Nanopositioning MEMS stage for high speed positioning of metamaterials lenses for use in high resolution optical imaging
van Zeijl, H.W.
Sadeghian Marnani, H.
High resolution and high throughput imaging are typically mutually exclusive. While there is a wide range of techniques to image features beyond the diffraction limit of light, they all have their own benefits and drawbacks, but they are often very slow compared to optical systems. As such, extending the performance of optical microscopes remains. Examples of high resolution optical concepts are metamaterials nano-antennas, superoscillatory lenses and hyperlenses. These concepts require precise and high speed positioning of the optical element at lens-to-sample separations measured in tens of nanometers. We present a design and process for a MEMS nanopositioning stage capable of sub-nm positioning of a metamaterials optical lens with very high bandwidth. Laser vibrometer measurements on the first batch of fully fabricated devices showed that the first eigenfrequency is at 500±25 kHz, somewhat below the 660 kHz obtained by FEM simulations. Due to squeeze film damping, the quality factor is relatively low (approximately 2-2.5), which is advantageous for reaching high positioning bandwidth when the device is used in a near-field optical imaging microscope.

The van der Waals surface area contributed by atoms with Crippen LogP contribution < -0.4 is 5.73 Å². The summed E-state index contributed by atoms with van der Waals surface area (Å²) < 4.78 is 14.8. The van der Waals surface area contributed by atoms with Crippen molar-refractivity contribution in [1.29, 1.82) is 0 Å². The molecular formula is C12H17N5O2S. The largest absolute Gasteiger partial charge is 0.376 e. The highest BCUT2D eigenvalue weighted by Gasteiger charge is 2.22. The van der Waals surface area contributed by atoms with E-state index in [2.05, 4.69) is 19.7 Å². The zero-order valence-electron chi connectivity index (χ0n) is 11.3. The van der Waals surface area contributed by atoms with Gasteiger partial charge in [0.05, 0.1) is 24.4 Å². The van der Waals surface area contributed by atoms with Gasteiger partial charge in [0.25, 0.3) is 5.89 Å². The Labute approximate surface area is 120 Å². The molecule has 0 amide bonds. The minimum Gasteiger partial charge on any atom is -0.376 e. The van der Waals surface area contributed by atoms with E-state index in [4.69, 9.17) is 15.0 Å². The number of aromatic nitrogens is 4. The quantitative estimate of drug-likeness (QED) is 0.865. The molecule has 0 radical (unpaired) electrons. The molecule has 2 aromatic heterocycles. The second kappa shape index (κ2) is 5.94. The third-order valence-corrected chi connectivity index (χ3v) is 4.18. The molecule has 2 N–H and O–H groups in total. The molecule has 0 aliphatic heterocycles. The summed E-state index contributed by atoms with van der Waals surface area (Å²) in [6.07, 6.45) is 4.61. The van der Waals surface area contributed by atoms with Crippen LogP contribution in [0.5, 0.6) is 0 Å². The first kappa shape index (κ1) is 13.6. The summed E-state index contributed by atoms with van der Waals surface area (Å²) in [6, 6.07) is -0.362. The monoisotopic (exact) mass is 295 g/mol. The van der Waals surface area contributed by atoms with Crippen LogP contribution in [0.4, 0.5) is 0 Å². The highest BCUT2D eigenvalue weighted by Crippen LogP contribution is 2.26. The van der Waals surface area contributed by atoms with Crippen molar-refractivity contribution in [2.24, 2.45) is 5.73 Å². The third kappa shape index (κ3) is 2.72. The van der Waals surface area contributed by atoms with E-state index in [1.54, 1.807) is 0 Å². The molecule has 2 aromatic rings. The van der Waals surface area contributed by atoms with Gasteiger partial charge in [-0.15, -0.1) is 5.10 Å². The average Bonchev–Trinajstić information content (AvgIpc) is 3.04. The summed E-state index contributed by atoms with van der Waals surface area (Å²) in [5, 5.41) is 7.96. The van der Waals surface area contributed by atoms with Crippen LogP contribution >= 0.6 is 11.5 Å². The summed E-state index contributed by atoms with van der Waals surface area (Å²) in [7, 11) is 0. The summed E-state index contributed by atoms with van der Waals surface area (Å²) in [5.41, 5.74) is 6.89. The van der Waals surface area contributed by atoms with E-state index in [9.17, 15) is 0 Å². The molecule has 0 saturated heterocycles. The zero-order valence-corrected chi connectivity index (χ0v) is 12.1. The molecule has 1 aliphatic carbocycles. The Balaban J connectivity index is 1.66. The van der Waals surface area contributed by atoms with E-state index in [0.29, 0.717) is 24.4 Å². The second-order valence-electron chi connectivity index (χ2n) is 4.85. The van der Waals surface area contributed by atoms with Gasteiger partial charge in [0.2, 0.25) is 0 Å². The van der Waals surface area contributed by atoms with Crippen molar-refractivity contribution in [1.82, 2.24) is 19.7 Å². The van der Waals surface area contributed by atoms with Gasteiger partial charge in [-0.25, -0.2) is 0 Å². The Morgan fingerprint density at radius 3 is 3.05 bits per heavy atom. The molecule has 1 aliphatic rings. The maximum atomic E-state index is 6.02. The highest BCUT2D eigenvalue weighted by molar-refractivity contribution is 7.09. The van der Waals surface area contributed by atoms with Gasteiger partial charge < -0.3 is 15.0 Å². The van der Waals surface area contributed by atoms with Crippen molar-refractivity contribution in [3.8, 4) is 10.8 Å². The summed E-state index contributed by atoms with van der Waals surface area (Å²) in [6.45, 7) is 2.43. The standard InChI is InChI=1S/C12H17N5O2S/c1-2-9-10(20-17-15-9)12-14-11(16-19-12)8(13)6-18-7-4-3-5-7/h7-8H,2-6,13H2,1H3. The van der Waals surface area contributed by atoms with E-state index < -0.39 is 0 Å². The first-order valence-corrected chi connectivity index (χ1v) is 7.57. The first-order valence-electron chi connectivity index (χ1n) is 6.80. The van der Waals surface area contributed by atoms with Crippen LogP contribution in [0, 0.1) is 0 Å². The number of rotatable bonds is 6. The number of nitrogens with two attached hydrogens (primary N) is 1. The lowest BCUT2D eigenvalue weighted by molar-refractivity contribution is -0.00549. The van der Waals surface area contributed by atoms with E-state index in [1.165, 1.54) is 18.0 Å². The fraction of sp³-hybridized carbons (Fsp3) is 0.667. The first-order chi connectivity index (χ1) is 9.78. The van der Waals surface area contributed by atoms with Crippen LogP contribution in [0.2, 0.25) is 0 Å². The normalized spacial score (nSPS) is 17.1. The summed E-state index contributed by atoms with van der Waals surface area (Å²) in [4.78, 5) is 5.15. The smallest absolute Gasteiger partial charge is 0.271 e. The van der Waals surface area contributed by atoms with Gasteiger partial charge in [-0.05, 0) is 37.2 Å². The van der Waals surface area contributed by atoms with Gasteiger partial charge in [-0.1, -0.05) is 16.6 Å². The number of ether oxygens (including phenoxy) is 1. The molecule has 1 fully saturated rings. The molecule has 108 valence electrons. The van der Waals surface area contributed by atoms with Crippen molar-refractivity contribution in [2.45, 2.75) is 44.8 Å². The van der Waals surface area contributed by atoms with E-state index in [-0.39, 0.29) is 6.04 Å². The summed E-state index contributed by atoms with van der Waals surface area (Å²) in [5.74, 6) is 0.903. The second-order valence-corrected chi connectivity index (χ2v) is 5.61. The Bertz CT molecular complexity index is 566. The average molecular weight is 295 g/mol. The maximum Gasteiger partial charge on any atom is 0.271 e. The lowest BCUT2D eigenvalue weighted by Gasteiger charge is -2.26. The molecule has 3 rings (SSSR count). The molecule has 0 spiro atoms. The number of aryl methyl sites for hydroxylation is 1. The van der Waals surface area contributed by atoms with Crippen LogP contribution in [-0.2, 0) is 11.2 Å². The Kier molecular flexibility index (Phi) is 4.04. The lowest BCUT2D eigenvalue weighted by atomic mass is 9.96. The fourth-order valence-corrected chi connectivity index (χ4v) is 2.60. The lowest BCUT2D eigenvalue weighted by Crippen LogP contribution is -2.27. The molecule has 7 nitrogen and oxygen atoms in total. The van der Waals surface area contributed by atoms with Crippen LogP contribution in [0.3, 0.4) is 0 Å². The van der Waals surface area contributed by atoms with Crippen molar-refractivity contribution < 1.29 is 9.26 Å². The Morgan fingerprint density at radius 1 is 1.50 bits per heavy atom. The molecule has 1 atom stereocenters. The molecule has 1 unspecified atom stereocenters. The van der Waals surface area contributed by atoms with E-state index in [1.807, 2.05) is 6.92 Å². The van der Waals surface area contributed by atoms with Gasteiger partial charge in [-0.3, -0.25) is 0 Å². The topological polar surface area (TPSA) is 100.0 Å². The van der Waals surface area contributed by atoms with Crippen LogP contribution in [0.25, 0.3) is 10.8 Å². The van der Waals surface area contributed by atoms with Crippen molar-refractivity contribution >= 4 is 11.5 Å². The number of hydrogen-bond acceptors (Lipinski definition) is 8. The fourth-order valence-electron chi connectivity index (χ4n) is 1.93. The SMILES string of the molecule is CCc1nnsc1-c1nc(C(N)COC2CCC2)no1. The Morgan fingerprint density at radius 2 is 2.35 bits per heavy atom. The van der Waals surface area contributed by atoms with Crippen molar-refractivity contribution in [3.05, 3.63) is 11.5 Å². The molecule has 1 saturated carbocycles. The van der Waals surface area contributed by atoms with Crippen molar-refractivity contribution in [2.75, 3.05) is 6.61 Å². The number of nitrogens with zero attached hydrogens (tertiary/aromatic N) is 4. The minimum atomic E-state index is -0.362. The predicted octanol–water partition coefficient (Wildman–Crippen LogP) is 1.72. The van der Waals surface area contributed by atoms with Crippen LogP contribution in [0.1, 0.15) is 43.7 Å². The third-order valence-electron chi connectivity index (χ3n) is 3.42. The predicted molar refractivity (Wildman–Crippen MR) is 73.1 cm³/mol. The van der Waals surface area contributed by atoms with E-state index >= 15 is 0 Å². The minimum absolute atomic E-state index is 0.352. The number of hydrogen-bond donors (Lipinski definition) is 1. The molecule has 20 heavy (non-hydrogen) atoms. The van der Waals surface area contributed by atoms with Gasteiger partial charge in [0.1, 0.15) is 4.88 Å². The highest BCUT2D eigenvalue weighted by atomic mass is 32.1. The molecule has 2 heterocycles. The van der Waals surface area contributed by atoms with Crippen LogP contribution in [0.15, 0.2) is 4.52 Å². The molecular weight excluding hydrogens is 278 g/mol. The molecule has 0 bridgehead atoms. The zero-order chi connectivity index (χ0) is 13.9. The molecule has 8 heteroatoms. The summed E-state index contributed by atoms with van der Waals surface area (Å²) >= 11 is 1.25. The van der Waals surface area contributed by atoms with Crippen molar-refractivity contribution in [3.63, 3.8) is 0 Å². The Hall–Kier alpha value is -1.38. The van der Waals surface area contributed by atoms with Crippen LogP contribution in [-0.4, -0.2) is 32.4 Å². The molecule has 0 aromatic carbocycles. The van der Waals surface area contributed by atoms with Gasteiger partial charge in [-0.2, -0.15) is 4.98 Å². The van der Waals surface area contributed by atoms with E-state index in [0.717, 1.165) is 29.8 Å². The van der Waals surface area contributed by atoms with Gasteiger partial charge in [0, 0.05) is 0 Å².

To reference this document use:
OM - Opto-Mechatronics
TS - Technical Sciences
High Tech Systems & Materials
Optical image storage
Optical resolving power
Diffraction limit of light
High resolution optical imaging
Near-field optical imaging
Institute of Electrical and Electronics Engineers IEEE
2017 IEEE International Conference on Advanced Intelligent Mechatronics, AIM 2017, 3-7 July 2017, 1310-1315